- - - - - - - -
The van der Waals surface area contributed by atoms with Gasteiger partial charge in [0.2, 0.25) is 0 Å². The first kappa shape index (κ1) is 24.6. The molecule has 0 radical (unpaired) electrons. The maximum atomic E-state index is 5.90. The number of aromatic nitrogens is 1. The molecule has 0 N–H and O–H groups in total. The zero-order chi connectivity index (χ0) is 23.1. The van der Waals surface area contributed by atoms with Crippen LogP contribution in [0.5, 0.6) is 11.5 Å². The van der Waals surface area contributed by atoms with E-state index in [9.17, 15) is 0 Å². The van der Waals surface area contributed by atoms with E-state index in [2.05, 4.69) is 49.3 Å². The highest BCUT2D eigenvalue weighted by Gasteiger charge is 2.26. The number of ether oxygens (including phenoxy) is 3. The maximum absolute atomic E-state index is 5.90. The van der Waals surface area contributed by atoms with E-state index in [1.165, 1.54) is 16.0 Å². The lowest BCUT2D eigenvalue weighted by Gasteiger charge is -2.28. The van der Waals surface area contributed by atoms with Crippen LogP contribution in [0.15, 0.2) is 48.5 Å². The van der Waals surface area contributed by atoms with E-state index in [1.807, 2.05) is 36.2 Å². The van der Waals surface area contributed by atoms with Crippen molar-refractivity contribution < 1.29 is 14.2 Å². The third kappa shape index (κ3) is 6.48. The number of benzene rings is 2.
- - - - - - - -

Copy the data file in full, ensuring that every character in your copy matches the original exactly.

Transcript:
The van der Waals surface area contributed by atoms with Gasteiger partial charge in [0.2, 0.25) is 0 Å². The first kappa shape index (κ1) is 24.6. The molecule has 0 radical (unpaired) electrons. The maximum atomic E-state index is 5.90. The number of aromatic nitrogens is 1. The molecule has 0 N–H and O–H groups in total. The zero-order chi connectivity index (χ0) is 23.1. The van der Waals surface area contributed by atoms with Crippen LogP contribution in [0.5, 0.6) is 11.5 Å². The van der Waals surface area contributed by atoms with E-state index in [9.17, 15) is 0 Å². The van der Waals surface area contributed by atoms with E-state index in [2.05, 4.69) is 49.3 Å². The highest BCUT2D eigenvalue weighted by Gasteiger charge is 2.26. The number of ether oxygens (including phenoxy) is 3. The maximum absolute atomic E-state index is 5.90. The van der Waals surface area contributed by atoms with E-state index in [1.165, 1.54) is 16.0 Å². The lowest BCUT2D eigenvalue weighted by Gasteiger charge is -2.28. The van der Waals surface area contributed by atoms with Crippen LogP contribution in [0.15, 0.2) is 48.5 Å². The van der Waals surface area contributed by atoms with E-state index in [1.807, 2.05) is 36.2 Å². The van der Waals surface area contributed by atoms with Crippen molar-refractivity contribution < 1.29 is 14.2 Å². The third kappa shape index (κ3) is 6.48. The number of benzene rings is 2.